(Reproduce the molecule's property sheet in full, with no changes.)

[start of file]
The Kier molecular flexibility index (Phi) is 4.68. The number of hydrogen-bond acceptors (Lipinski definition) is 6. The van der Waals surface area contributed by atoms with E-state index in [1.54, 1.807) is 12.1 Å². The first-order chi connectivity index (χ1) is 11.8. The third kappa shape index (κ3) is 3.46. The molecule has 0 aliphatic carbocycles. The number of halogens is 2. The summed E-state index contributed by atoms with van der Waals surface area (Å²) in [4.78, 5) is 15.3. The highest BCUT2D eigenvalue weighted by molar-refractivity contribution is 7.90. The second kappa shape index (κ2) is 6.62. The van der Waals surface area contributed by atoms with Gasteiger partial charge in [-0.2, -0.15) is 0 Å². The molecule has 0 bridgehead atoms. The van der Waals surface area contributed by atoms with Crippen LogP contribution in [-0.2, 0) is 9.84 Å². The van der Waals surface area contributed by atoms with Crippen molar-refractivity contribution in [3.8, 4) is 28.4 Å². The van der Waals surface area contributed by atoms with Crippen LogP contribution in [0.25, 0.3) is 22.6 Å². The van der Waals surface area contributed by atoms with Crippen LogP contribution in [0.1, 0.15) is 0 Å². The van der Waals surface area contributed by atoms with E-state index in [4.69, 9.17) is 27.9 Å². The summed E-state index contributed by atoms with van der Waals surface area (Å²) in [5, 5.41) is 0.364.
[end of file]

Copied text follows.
The Kier molecular flexibility index (Phi) is 4.68. The number of hydrogen-bond acceptors (Lipinski definition) is 6. The van der Waals surface area contributed by atoms with E-state index in [1.54, 1.807) is 12.1 Å². The first-order chi connectivity index (χ1) is 11.8. The third kappa shape index (κ3) is 3.46. The molecule has 0 aliphatic carbocycles. The number of halogens is 2. The summed E-state index contributed by atoms with van der Waals surface area (Å²) in [4.78, 5) is 15.3. The highest BCUT2D eigenvalue weighted by molar-refractivity contribution is 7.90. The second kappa shape index (κ2) is 6.62. The van der Waals surface area contributed by atoms with Gasteiger partial charge in [-0.2, -0.15) is 0 Å². The molecule has 0 bridgehead atoms. The van der Waals surface area contributed by atoms with Crippen LogP contribution in [-0.2, 0) is 9.84 Å². The van der Waals surface area contributed by atoms with Crippen molar-refractivity contribution in [3.8, 4) is 28.4 Å². The van der Waals surface area contributed by atoms with Crippen LogP contribution in [0.25, 0.3) is 22.6 Å². The van der Waals surface area contributed by atoms with Crippen LogP contribution in [0.1, 0.15) is 0 Å². The van der Waals surface area contributed by atoms with E-state index in [4.69, 9.17) is 27.9 Å². The summed E-state index contributed by atoms with van der Waals surface area (Å²) in [5, 5.41) is 0.364.